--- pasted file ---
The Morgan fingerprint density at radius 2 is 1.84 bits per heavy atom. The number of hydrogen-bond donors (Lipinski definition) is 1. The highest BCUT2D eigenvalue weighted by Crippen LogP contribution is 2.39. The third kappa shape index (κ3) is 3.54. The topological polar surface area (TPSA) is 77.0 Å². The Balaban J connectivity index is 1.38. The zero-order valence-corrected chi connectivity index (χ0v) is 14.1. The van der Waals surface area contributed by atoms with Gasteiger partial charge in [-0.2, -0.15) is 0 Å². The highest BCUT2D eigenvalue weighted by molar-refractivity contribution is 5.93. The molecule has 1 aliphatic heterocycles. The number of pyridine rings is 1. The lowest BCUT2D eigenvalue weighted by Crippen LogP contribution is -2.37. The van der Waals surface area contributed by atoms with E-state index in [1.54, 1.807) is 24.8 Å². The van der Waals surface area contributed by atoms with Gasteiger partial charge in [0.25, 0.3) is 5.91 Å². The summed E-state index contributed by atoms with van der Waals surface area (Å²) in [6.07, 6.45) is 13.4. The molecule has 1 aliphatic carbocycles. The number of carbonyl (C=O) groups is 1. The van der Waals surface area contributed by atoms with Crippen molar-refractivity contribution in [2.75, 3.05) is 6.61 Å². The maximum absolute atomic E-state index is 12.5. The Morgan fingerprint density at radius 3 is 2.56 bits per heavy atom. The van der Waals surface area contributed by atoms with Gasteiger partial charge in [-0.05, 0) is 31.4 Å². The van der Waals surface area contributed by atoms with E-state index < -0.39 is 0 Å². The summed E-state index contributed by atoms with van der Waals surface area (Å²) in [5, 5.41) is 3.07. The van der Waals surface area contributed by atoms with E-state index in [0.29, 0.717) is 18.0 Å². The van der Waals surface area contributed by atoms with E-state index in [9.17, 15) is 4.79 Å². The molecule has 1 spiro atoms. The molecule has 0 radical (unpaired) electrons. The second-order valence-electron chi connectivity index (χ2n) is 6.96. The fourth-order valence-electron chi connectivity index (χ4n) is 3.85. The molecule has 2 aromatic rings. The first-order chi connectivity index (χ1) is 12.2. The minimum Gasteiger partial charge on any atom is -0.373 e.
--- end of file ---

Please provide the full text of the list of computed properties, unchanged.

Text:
The Morgan fingerprint density at radius 2 is 1.84 bits per heavy atom. The number of hydrogen-bond donors (Lipinski definition) is 1. The highest BCUT2D eigenvalue weighted by Crippen LogP contribution is 2.39. The third kappa shape index (κ3) is 3.54. The topological polar surface area (TPSA) is 77.0 Å². The Balaban J connectivity index is 1.38. The zero-order valence-corrected chi connectivity index (χ0v) is 14.1. The van der Waals surface area contributed by atoms with Gasteiger partial charge in [-0.2, -0.15) is 0 Å². The highest BCUT2D eigenvalue weighted by molar-refractivity contribution is 5.93. The molecule has 1 aliphatic heterocycles. The number of pyridine rings is 1. The lowest BCUT2D eigenvalue weighted by Crippen LogP contribution is -2.37. The van der Waals surface area contributed by atoms with E-state index in [1.54, 1.807) is 24.8 Å². The van der Waals surface area contributed by atoms with Gasteiger partial charge in [0.25, 0.3) is 5.91 Å². The summed E-state index contributed by atoms with van der Waals surface area (Å²) in [6.07, 6.45) is 13.4. The molecule has 1 aliphatic carbocycles. The number of carbonyl (C=O) groups is 1. The van der Waals surface area contributed by atoms with Crippen molar-refractivity contribution in [2.75, 3.05) is 6.61 Å². The maximum absolute atomic E-state index is 12.5. The Morgan fingerprint density at radius 3 is 2.56 bits per heavy atom. The van der Waals surface area contributed by atoms with Gasteiger partial charge in [-0.05, 0) is 31.4 Å². The van der Waals surface area contributed by atoms with E-state index < -0.39 is 0 Å². The summed E-state index contributed by atoms with van der Waals surface area (Å²) in [5, 5.41) is 3.07. The van der Waals surface area contributed by atoms with E-state index in [0.29, 0.717) is 18.0 Å². The van der Waals surface area contributed by atoms with E-state index in [9.17, 15) is 4.79 Å². The molecule has 1 spiro atoms. The molecule has 0 radical (unpaired) electrons. The second-order valence-electron chi connectivity index (χ2n) is 6.96. The fourth-order valence-electron chi connectivity index (χ4n) is 3.85. The molecule has 2 aromatic rings. The first-order chi connectivity index (χ1) is 12.2. The minimum Gasteiger partial charge on any atom is -0.373 e.